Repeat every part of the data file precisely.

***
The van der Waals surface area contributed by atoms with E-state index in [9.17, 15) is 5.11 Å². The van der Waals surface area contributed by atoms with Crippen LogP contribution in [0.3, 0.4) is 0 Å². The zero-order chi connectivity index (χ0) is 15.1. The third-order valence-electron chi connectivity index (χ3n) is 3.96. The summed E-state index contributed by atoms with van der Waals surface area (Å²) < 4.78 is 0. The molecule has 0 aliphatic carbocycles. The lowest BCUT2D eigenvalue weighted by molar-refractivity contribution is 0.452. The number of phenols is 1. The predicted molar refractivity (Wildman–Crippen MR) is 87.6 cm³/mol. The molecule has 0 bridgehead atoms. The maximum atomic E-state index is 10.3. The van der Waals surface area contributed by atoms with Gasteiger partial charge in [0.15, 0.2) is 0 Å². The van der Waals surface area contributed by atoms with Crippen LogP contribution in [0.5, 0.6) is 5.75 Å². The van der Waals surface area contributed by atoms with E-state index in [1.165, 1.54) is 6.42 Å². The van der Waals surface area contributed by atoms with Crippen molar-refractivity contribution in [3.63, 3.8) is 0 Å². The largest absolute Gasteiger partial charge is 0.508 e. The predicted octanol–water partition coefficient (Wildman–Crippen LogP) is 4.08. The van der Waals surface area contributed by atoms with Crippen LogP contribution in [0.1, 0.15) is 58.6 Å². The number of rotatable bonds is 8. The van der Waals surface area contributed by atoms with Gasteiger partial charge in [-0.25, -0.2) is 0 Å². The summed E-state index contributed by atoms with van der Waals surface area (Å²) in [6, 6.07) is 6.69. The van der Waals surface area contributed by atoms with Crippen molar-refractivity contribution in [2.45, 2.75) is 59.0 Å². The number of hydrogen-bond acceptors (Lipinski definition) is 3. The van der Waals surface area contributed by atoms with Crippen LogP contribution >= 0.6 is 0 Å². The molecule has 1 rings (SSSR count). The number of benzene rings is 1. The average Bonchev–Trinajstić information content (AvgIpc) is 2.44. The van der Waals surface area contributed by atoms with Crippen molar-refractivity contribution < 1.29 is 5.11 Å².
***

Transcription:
The van der Waals surface area contributed by atoms with E-state index in [9.17, 15) is 5.11 Å². The van der Waals surface area contributed by atoms with Crippen LogP contribution in [0.3, 0.4) is 0 Å². The zero-order chi connectivity index (χ0) is 15.1. The third-order valence-electron chi connectivity index (χ3n) is 3.96. The summed E-state index contributed by atoms with van der Waals surface area (Å²) < 4.78 is 0. The molecule has 0 aliphatic carbocycles. The lowest BCUT2D eigenvalue weighted by molar-refractivity contribution is 0.452. The number of phenols is 1. The predicted molar refractivity (Wildman–Crippen MR) is 87.6 cm³/mol. The molecule has 0 bridgehead atoms. The maximum atomic E-state index is 10.3. The van der Waals surface area contributed by atoms with Gasteiger partial charge in [0.15, 0.2) is 0 Å². The van der Waals surface area contributed by atoms with Crippen LogP contribution in [0.5, 0.6) is 5.75 Å². The van der Waals surface area contributed by atoms with E-state index in [1.165, 1.54) is 6.42 Å². The van der Waals surface area contributed by atoms with Crippen molar-refractivity contribution in [3.63, 3.8) is 0 Å². The largest absolute Gasteiger partial charge is 0.508 e. The predicted octanol–water partition coefficient (Wildman–Crippen LogP) is 4.08. The van der Waals surface area contributed by atoms with Crippen LogP contribution in [0.1, 0.15) is 58.6 Å². The number of rotatable bonds is 8. The van der Waals surface area contributed by atoms with Gasteiger partial charge in [-0.25, -0.2) is 0 Å². The summed E-state index contributed by atoms with van der Waals surface area (Å²) in [6, 6.07) is 6.69. The van der Waals surface area contributed by atoms with Crippen molar-refractivity contribution in [2.45, 2.75) is 59.0 Å². The number of hydrogen-bond acceptors (Lipinski definition) is 3. The van der Waals surface area contributed by atoms with Crippen LogP contribution >= 0.6 is 0 Å². The molecule has 1 rings (SSSR count). The number of benzene rings is 1. The average Bonchev–Trinajstić information content (AvgIpc) is 2.44. The van der Waals surface area contributed by atoms with Crippen molar-refractivity contribution < 1.29 is 5.11 Å².